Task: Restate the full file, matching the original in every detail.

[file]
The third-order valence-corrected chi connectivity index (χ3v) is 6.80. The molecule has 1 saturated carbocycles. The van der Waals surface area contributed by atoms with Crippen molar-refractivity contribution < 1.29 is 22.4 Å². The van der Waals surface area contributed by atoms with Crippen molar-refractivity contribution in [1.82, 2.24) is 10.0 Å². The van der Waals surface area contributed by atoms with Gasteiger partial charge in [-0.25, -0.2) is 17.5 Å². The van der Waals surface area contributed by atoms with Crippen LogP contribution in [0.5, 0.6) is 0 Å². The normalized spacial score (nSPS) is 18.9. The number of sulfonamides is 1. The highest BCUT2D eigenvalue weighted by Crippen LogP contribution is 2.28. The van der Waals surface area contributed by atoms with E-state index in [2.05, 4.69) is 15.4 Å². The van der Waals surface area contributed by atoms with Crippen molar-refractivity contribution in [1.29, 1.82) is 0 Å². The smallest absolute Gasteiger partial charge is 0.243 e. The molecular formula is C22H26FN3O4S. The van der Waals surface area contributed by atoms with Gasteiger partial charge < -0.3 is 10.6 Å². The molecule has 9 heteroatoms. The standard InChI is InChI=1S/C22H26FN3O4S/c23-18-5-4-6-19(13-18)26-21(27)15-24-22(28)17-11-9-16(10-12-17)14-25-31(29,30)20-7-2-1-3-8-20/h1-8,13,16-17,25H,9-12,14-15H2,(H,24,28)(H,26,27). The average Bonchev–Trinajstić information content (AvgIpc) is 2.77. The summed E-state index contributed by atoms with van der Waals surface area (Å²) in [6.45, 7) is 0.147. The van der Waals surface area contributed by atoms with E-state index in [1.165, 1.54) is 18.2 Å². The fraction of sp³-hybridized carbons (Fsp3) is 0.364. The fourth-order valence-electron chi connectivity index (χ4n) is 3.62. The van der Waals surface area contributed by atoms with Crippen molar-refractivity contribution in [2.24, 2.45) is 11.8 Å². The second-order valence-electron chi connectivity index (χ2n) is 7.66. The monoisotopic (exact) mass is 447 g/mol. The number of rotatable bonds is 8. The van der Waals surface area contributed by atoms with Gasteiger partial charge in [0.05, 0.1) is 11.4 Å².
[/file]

The third-order valence-corrected chi connectivity index (χ3v) is 6.80. The molecule has 1 saturated carbocycles. The van der Waals surface area contributed by atoms with Crippen molar-refractivity contribution < 1.29 is 22.4 Å². The van der Waals surface area contributed by atoms with Crippen molar-refractivity contribution in [1.82, 2.24) is 10.0 Å². The van der Waals surface area contributed by atoms with Gasteiger partial charge in [-0.25, -0.2) is 17.5 Å². The van der Waals surface area contributed by atoms with Crippen LogP contribution in [0.5, 0.6) is 0 Å². The normalized spacial score (nSPS) is 18.9. The number of sulfonamides is 1. The highest BCUT2D eigenvalue weighted by Crippen LogP contribution is 2.28. The van der Waals surface area contributed by atoms with E-state index in [2.05, 4.69) is 15.4 Å². The van der Waals surface area contributed by atoms with Crippen molar-refractivity contribution in [1.29, 1.82) is 0 Å². The smallest absolute Gasteiger partial charge is 0.243 e. The molecular formula is C22H26FN3O4S. The van der Waals surface area contributed by atoms with Gasteiger partial charge < -0.3 is 10.6 Å². The molecule has 9 heteroatoms. The standard InChI is InChI=1S/C22H26FN3O4S/c23-18-5-4-6-19(13-18)26-21(27)15-24-22(28)17-11-9-16(10-12-17)14-25-31(29,30)20-7-2-1-3-8-20/h1-8,13,16-17,25H,9-12,14-15H2,(H,24,28)(H,26,27). The average Bonchev–Trinajstić information content (AvgIpc) is 2.77. The summed E-state index contributed by atoms with van der Waals surface area (Å²) in [6.45, 7) is 0.147. The van der Waals surface area contributed by atoms with E-state index in [1.165, 1.54) is 18.2 Å². The fraction of sp³-hybridized carbons (Fsp3) is 0.364. The fourth-order valence-electron chi connectivity index (χ4n) is 3.62. The van der Waals surface area contributed by atoms with Crippen molar-refractivity contribution in [2.24, 2.45) is 11.8 Å². The second-order valence-electron chi connectivity index (χ2n) is 7.66. The monoisotopic (exact) mass is 447 g/mol. The number of rotatable bonds is 8. The van der Waals surface area contributed by atoms with Gasteiger partial charge in [0.05, 0.1) is 11.4 Å².